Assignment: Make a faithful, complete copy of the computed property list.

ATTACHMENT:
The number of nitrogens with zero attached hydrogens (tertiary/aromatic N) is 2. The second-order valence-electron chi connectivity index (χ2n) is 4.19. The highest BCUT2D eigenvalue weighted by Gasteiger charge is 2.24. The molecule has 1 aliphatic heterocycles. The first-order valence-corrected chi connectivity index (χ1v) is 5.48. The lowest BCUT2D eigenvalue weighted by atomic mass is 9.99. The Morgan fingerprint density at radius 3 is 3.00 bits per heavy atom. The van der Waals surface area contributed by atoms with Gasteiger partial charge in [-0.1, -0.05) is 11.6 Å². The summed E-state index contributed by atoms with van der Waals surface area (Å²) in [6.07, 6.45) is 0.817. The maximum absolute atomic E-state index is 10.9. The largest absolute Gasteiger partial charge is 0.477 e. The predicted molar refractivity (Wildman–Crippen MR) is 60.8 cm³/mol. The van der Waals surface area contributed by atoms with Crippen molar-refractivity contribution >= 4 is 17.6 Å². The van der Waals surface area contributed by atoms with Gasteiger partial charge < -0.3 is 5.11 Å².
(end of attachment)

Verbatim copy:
The number of nitrogens with zero attached hydrogens (tertiary/aromatic N) is 2. The second-order valence-electron chi connectivity index (χ2n) is 4.19. The highest BCUT2D eigenvalue weighted by Gasteiger charge is 2.24. The molecule has 1 aliphatic heterocycles. The first-order valence-corrected chi connectivity index (χ1v) is 5.48. The lowest BCUT2D eigenvalue weighted by atomic mass is 9.99. The Morgan fingerprint density at radius 3 is 3.00 bits per heavy atom. The van der Waals surface area contributed by atoms with Gasteiger partial charge in [-0.1, -0.05) is 11.6 Å². The summed E-state index contributed by atoms with van der Waals surface area (Å²) in [6.07, 6.45) is 0.817. The maximum absolute atomic E-state index is 10.9. The largest absolute Gasteiger partial charge is 0.477 e. The predicted molar refractivity (Wildman–Crippen MR) is 60.8 cm³/mol. The van der Waals surface area contributed by atoms with Crippen molar-refractivity contribution >= 4 is 17.6 Å². The van der Waals surface area contributed by atoms with Gasteiger partial charge < -0.3 is 5.11 Å².